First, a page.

Newspaper Archive of
The Clarendon Enterprise
Clarendon, Texas
June 21, 1973     The Clarendon Enterprise
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June 21, 1973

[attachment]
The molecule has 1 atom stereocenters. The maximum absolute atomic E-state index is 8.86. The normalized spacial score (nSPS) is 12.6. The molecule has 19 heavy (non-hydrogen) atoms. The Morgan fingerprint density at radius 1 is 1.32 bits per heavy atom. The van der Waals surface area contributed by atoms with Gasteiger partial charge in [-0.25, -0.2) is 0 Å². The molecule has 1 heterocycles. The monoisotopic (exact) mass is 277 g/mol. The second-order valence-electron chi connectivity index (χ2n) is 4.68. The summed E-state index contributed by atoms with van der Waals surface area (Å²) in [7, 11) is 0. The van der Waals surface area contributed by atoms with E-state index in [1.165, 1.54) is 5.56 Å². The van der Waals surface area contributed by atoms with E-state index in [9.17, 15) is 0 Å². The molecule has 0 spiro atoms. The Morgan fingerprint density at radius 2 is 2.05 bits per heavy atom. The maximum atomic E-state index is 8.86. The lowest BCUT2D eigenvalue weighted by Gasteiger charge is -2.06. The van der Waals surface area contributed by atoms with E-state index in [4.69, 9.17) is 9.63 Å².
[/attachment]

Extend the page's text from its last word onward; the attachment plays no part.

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The Clarendon Press, June 21, 1973, Mrs, Barton James McElroy. Page 2 oooo Price leaving Chamber post "Clarendon has the potential for a great future and the Chamber of Commerce can and should be a vital leader in that growth," asserts Clyde Price, Jr. who has recently resigned as manager of the Clarendon Chamber of Com- merce. Price, who has been manager for three years, leaves the post in order to devote more time to his responsibilities as manager of the Emmett O. Simmonslnsurance Agency. He says that he loved his work with the Chamber and will miss it; however he plans to continue as an enthusiastic working mem- ber in the future. It is important to Price that the Chamber of Commerce be an active organization functioning for the community. That takes, he feels, the commitment and participation of all of its members, rather than the efforts of just a few. Price reports that since January he has received more inquiries about Clarendon by letter and phone than the total he received during the previous two and a half years. He sees this as an indication that more and more people are in- terested in moving to the Clarendon area. Among the activities of the Chamber of C om merce during his tenure Price is especially proud of certain ones. Clarendon was one of the first four hundred towns to participate in the computerized industrial program sponsored by the Texas In- dustrial Commission. With the aid of other agency heads in Clarendon the Chamber collected the information required to be in the program. The program makes the information about towns available to industries and businesses that are looking for a place to locate. Also, in the past several weeks Price, with the help of sev- eral businessmen and farmers, planted grass seed on a thir- teen acre industrial tract owned by the Chamber. Hopefully that grazing land will brir a littl addtional income to the Chamber. Price, who is known around town as "Clydie", was born and raised in Clarendon. He attended Clarendon Junior College and West Texas State. The only time he has not lived in Clarendon was the two years he spent in Virginia in the Army Signal Corp. In July j 1956, Price went to work in the insurance business and in Sel2temb, 1959, he joine@theEmmettO. Simmons In- surance Acy where he has beelever since. Throughout his career Price has attended many Insurance schools and con- ferences. The insurance business and the Chamber of Commerce don't leave Price much free tlme but he has been an active member of the Volunteer Fire Department for twenty-one years. Price is the son of Mrs.Anne Myra Price and the late Cly- de I. (Pinkey) Price of Clarendon. He has two married broth- ers. Jerry and Mary Price live in San Diego, California, and Kenneth and Marti Price have recently moved to Claren- don. THE PRESS salutes Clyde Price, Jr. for his outstanding work and commitment to Clarendon through his work as manager of the Chamber of Commerce. [, LYDE 1. PRIC: JR .... retires as thambel manager, but still working hard for it. (Press Photo bY Lowe) Miss Jordan weds Barton J. McElroy The marriage of Miss Karla Sue Jordan of Amarillo, Texas, and Barton James McElroy of Columbia, Mo., was solemlzed Saturday the ninth of June in a garden setting at the Palisades home of the bride'sparents, Mr. and Mrs. Billy Jack Jordan. Col. Chaplin and Mrs. Barton I. McElroy of Carl Junction, Mo., are parents of the bridegroom. Officiating were Col. Chaplain Barton L. McElroy, father of the bridegroom and Rev. Wallace Wardlck of Joplin, Mo. Ed Skidmore, Albuquerque, N.M., sang "The Weddiug Pray- er", and "Wedding Song," and accompanied himself on the guitar. Miss Pare Stuart of Dewey, Okla., and Mrs. Alice Han- naford, of Joplin, Mo., (former trio members with Miss Jor- dan who travelled for Ozard Bible College) sang "Love Is", accompanied by organist, Mrs. George Grey. The bridegroom sang Walk Hand in Hand With Me as the bride was escorted down the aisle by her father. The bride was lovely in a white formal wedding gown of Filipino Chiffon over Bridal Satin with a chapel train. The bodice, Filipino sleeves, and train from waist to ruffle were of heavy Spanish Lace beaded with Mother of Pearl beading in a floral pattern. The headpiece of the chapel length veil was beaded to match. The gown and veil were hand made, beaded, and corded by friends of the McElroy family in Ma- nila, Philippines. The bride carried a cascade bouquet of Gardenias, Stephano- tis, and feathered white carnations, and a family wedding handkerchief embroidered with the names and wedding dates of the brides of her mother's family. The bride wore pearl earrings and necklace, a gift from the bridegroom. The bride carried out the traditions of something old, new, borrowed and blue. The garden setting for the ceremony consisted of steps lead- ing up to a white platform placed under a huge I00 year old Cottonwood Tree. The platform was flanked by white columns with Grecian urns containing pink Tuberous Begonias. The background was a white wooden arch entwined with greenry and pink carnations and flanked by pink Azaleas and a green topiary tree. Mrs. Charles William Burlln I! of Auburn, Maine, aunt of the bride, was Matron of Honor. Miss Janice Wallis of Mon- damin, Iowa, served as Maid of Honor. Miss Pam Stuart of Dewey, Okla., and Mrs. Paul Hannaford of Joplin, Mo., were bridesmaids. They wore floor length dresses of pin chalet dot, over crepe. They carried white lace fans with feathered pink carna- tions and pink satin streamers tied in love knots. Randy Wilson of Joplin, served as bestman. Groomsmen were Dave Bouchard of Luby, British Columbia, Steve Miller of Littleton, Colo., brother-in-lawofthebridegroom, andTom Farrlngton of Atlanta, Mo. The bride's mother wore a floor length dress of purple shadalon with orchid accessories. The bridegroom's mother wore a floor length turquoise dress with white accessories. Both wore corsages of Gardenias and pink roses. Grandparents of the bride are Mr. and Mrs. Cart Pittman and W. L. Jordan of Clarendon. Mr s. Dora Adklns is her great grandmother. Twirlers aflend camp The Clarendon High School Twirlers have Just returned from West Texas State University where they attended, from June 10-1G, Caravan of Camps Twirl- ing Camp. While there, they re- ceived the highest instruction possible in the State of Texas. All of the twirling staff are National Champions with an endlesslist of honor s. There were 20 majorette lines and approximately 175 twirlers. They learned marching and twirl- ing routines, dance twirls, strut- Ling, fanfares, two baton routines and had opportunities to learn twirling with hoops and knives. Lecture sessions on modeling and grooming, showmanship, leader- ship and costume designwereal- so attended. Clarendon can be proud of Kim Newbouse, Andi Eads and Karen Burgess; Friday morning at the awards ceremony they received the honor of being the Hardest Working Majorette Line. They received a plaque that will be placed in the band hall. Each girl will also receive a medal for her effort. CLARENDON HIGH TWIRLERS Andi Ends, Kim Newhouse and Karen Burgess attended twir- ling camp last week and received high honors. They are preparing for the upcoming school season. (Press Photo by Will Lowe) The annual Money Drive for the Little League will be held next Wednesday evening at 6:30 p.m. The players col- lecting the donations will be in uniform. Love that Texas--- by JOAN HOAGLAND After living a couple thousand miles from Texas for more than four years I had lost a feeliugfor how high, blue, clear and wide the Texas sky is, how clean the air can feel and how long the sun can shine. But just a short time in Clar- AROUND TO The Lloyd Bensons are spending daughter and her family, Jan and Ronnie Martin Plano. Sunday the entire Benson clan, which included Mary, Briss and Mike of Claude, had a picnic Chef Bernie had barbeque and fixins for a This year there are 12 rodeo queen contestants, I you can imagine, makes for a very exciting count was held last Friday, and from its results I'd year's contest will be close. With so many girls there's got to be a favorite for you -- so past years the difference in the winner and the has meant only a matter of centsI Don't let yogi defeated by a margin like that! Last week Mr. and Mrs. Darrell Hinton and Jennifer and David, of Wichita Falls were hou aunt, Mrs. Joe Allison and cousin Nelda. Arthur McGarity, newly returned from his tri a day in Austin with hisbrother andwlfe, the Tom While in Austin the three made the hour drive to tl# summer camp where the brothers' sister, ployed. Arthur then returned to Clarendon over the  and plans to spend the rest of the summer at reporting to his engineering Job with the San and Light company this September. Connie Robinson lut can't seem to use enough pans when she cooks -- now that morn Dorot daughter a new dishwasher for a birthday presentI The Willard Skeltons are holding open family this summer. Last weekend Sandy was children Mike, Lisa and Mat of Wichita Fallsare week with them and this upcoming weekend pecting daughters Paula and Candy and their Here's hoping Homer Taylor is back extra Taylor was admitted to Northwest Texas I don't know of anyone more devoted to her yard  ley Clifford. There she was last Monday ly working out in that 90 degree heat! Have you noticed tile two new Six 287? I ihink their advertising is real clever. The Dallas you travel the more original the plug endon and those good things of the Panhandle have been pumped back into my bloodstream. As I settle into the comfort of the atmosphere here I think about a meeting I attended a short time before leav- ing Massachusetts at the end of May.Itwas a group of well- educated women whosepurposewastobecomeknowledgeable In local, regional and national concern. The topic of this 0tthe trva his of w of th, gen Ioaa 1 tw( MR. AND MRS, BEN LOVELL of Ashtola have retired after :s. SUs Lovells retire from public life " why we'd spend our summer here, but they want to come by Mthc to see why. They walk in thepastures, drive the tractor, talk "1 can't to thecattle, work in the garden, swim and fish in the lake, observe the magnificent sunsets and stay longer thanwe plan pay the bill!" If you carelessly cause a fire on someone else's property, such as at a motel or other place of busine$$, you Can be held liable for damages which may run into thousands of dol- lars. Such legal liability can he insured by Knorpp Insurance Agency. Mrs. G. H. Parker has a mouth-watering termilk cakeI Give her a ring this weekend and secretI .I |" Wine found guiqell Tuesday, June 19, the 100th JudicialDistrict Court  011 and found Curtis Wine of Clarendon guilty of aggr  0 sault. Judge Robert E. Montgomery presided.  Frank Baughman of Amarillo was the attorney  t0 tensed Prosecutor was District Attorney John I)@  Wine was sentenced to six monthsin jail and asseS@ Ic of $IOO. Mr. and Mrs. John Morrow and Johnny . . Missy and took her home to Canyon. Missyhad bee - with Mr. and Mrs. Darell Harper and Alan all las' II prticular meeting was land-use planning. The statement was made that unfortunately a majority of the nation'spopulation live on the East and West Coasts. "But that's understandable," said one woman, "so much of the middle of the country is uninhabitable." The other members nodded in agreement. My mouth actually flew opan at the naivete of the idea. I dis- covered her ignorance and that of the others in the group was based on their never having been to that vast area they consider "uninhabitable." Meanwhile, my husband and i are thoroughly enjoying en- many years of hard work. (Press Photo by Will L(we) tertainlng friends from Massachusetts who didn't understand WALT KNORPP PH. 874-3521 on. They leave reluctantly, earnestly vowing they'll come back. We understand. .... ",:AJi MR, AND MRS. Herschel (Bhorty)Thompson were honored Sunday at the First Baptist Church, where it was "Thompson day." Thompson is retiring after 21 years as custodian of the church. They were honored Sunday morning, andagainSunday tght with a reception, A spectalpart of the day was when they were awarded this color TV and plaque from the members of the church. They also received a check for $200. by LEE ANN PALMER After a grand total of 48 years in service to the public, Mr. and Mrs. Ben Lovell will begin to enjoy the life-style of a seml-retired couple. The Lovells, Goodnight residents since 1961, have owned an operated the little community's only Texaco station and grocery mart for the last 13 years. Prior to their begin- ning in Armstrong County, Mr. and Mrs. Lovell operated public businesses of one type or another on both the north and south sides of Ashtola. Ben and his family, the Howell Walker Lovells, came to Southard, as Ashtola was called in 1915, from Honey Grove, Texas. In 1925 young Lovell began his first business which soon expanded to include a garage, grist mill, scales and cotton yard. All of these locations were centered Just north of the Ft. Worth and Denver railroad. The highway was designated to be moved in 1936. So, the Lovells compelled to change with the times, situated the business entertprises and their home in the southern part of Ashtola. In 1953 Ben and Reta built a brand new home to accom- modate a growing family and to comfortable house his age- ing parents. During their years in Ashtola, Benhad served as the com- munity's Gulf and Phillips fuel distributor. After moving to the southern edge of town, he became associated with the Texaco firm. Before their final move to Armstrong County, Mr. and Mrs. Lovell operated the A shtola Postal Service, tOO. Just eight years after erectingtheir new home the LovelYs station and store enterprise dictated that they pUll up roots and begin business a little further down the road. About this time news had been released that the highway would be widened to four lanes. So, to keep his business, Ben moved his family and home toJustthls side of Goodntght and had a brand new Texaco station built. For recognition of his service, the Texaco awarded Lovell on several occasions. He has the company's 25-year plaque displayed on one of tle walls. The Gates Tire Company has also Goodnlght distributor for his loyal service. When asked about problems with vandals, Mrs. plied, "Oh we've had minor break-ins through When you have a business out in the country the highway, it can't be avoided. Really, been quite lucky. I consider the times we've more of the funnier incidents than the By their last move in1961, the Lovells had Joe Tom and James Reed. James Reed and the daughter of the late Ernest Hunts call Dumas their home. There, James serves partner in the Lovell, Lyle and Cobb law firm. Joe Tom Lovell married the former Shirley son of Claude in 1963 and has since been a He has been commuting to Clarendon where he cashier and vice president for the Farmer's Mr. and Mrs. Lovell are the very proud gr of I0 children, eight of whom are the and the remaining two belong to Joe and Shirley 0 As previously stated, Ben and Rita are sests of semi-retirement. Although not tied dow duties any more, Ben's farming chores have him Just as busy as before. Both Ashtola and Goodnight has missed the Lovells' Station and Store but we are most years of generous and unyielding neighborly